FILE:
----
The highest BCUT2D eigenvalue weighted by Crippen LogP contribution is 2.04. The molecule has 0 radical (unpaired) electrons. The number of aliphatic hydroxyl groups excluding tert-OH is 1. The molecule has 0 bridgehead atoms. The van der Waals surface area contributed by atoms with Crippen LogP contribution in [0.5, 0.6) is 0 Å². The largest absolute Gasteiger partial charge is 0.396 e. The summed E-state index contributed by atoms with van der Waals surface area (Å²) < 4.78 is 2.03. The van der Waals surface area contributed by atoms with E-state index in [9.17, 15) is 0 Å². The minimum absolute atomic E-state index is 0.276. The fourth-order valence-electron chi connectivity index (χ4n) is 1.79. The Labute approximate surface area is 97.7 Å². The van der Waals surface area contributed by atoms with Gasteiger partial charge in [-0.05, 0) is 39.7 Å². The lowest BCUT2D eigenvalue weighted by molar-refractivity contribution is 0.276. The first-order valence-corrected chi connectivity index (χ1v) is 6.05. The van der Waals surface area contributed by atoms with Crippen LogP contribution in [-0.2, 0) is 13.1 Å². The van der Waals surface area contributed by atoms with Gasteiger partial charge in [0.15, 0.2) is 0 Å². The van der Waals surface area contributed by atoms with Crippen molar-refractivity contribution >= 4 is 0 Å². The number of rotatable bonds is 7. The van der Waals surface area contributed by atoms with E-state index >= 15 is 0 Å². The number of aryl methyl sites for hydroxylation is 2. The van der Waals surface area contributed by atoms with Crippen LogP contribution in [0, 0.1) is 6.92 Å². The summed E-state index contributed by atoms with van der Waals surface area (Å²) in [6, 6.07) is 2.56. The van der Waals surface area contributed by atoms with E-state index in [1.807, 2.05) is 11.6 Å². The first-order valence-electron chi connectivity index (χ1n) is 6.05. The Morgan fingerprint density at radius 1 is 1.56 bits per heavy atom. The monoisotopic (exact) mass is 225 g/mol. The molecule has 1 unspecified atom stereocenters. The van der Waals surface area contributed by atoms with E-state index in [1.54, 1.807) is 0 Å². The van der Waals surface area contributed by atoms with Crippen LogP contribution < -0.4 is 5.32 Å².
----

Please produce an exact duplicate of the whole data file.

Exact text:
The highest BCUT2D eigenvalue weighted by Crippen LogP contribution is 2.04. The molecule has 0 radical (unpaired) electrons. The number of aliphatic hydroxyl groups excluding tert-OH is 1. The molecule has 0 bridgehead atoms. The van der Waals surface area contributed by atoms with Crippen LogP contribution in [0.5, 0.6) is 0 Å². The largest absolute Gasteiger partial charge is 0.396 e. The summed E-state index contributed by atoms with van der Waals surface area (Å²) < 4.78 is 2.03. The van der Waals surface area contributed by atoms with E-state index in [9.17, 15) is 0 Å². The minimum absolute atomic E-state index is 0.276. The fourth-order valence-electron chi connectivity index (χ4n) is 1.79. The Labute approximate surface area is 97.7 Å². The van der Waals surface area contributed by atoms with Gasteiger partial charge in [-0.05, 0) is 39.7 Å². The lowest BCUT2D eigenvalue weighted by molar-refractivity contribution is 0.276. The first-order valence-corrected chi connectivity index (χ1v) is 6.05. The van der Waals surface area contributed by atoms with Crippen LogP contribution in [-0.2, 0) is 13.1 Å². The van der Waals surface area contributed by atoms with Gasteiger partial charge in [0.15, 0.2) is 0 Å². The van der Waals surface area contributed by atoms with Crippen molar-refractivity contribution >= 4 is 0 Å². The number of rotatable bonds is 7. The van der Waals surface area contributed by atoms with E-state index >= 15 is 0 Å². The number of aryl methyl sites for hydroxylation is 2. The van der Waals surface area contributed by atoms with Crippen LogP contribution in [0, 0.1) is 6.92 Å². The summed E-state index contributed by atoms with van der Waals surface area (Å²) in [6, 6.07) is 2.56. The van der Waals surface area contributed by atoms with E-state index in [1.807, 2.05) is 11.6 Å². The first-order valence-electron chi connectivity index (χ1n) is 6.05. The Morgan fingerprint density at radius 1 is 1.56 bits per heavy atom. The monoisotopic (exact) mass is 225 g/mol. The molecule has 1 unspecified atom stereocenters. The van der Waals surface area contributed by atoms with E-state index in [1.54, 1.807) is 0 Å². The van der Waals surface area contributed by atoms with Crippen LogP contribution < -0.4 is 5.32 Å².